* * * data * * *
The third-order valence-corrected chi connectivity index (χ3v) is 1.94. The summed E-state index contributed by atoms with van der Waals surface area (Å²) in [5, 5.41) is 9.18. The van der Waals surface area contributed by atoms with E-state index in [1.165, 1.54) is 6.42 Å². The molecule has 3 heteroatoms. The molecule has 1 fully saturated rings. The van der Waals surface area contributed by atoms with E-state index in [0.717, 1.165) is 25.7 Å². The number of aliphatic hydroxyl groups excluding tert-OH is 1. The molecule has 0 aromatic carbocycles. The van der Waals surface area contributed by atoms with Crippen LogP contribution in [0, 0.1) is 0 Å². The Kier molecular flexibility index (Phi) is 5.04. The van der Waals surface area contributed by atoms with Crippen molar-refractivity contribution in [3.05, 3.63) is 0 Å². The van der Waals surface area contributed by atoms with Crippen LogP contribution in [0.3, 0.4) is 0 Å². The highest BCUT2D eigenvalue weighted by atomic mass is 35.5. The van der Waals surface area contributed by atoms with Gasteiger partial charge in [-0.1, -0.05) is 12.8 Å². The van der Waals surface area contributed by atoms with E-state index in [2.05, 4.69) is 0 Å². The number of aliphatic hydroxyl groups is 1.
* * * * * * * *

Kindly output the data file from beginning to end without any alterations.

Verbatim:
The third-order valence-corrected chi connectivity index (χ3v) is 1.94. The summed E-state index contributed by atoms with van der Waals surface area (Å²) in [5, 5.41) is 9.18. The van der Waals surface area contributed by atoms with E-state index in [1.165, 1.54) is 6.42 Å². The molecule has 3 heteroatoms. The molecule has 1 fully saturated rings. The van der Waals surface area contributed by atoms with E-state index in [0.717, 1.165) is 25.7 Å². The number of aliphatic hydroxyl groups excluding tert-OH is 1. The molecule has 0 aromatic carbocycles. The van der Waals surface area contributed by atoms with Crippen LogP contribution in [0, 0.1) is 0 Å². The Kier molecular flexibility index (Phi) is 5.04. The van der Waals surface area contributed by atoms with Crippen molar-refractivity contribution in [3.05, 3.63) is 0 Å². The van der Waals surface area contributed by atoms with Crippen LogP contribution in [0.3, 0.4) is 0 Å². The highest BCUT2D eigenvalue weighted by atomic mass is 35.5. The van der Waals surface area contributed by atoms with Gasteiger partial charge in [-0.1, -0.05) is 12.8 Å². The van der Waals surface area contributed by atoms with E-state index in [2.05, 4.69) is 0 Å². The number of aliphatic hydroxyl groups is 1.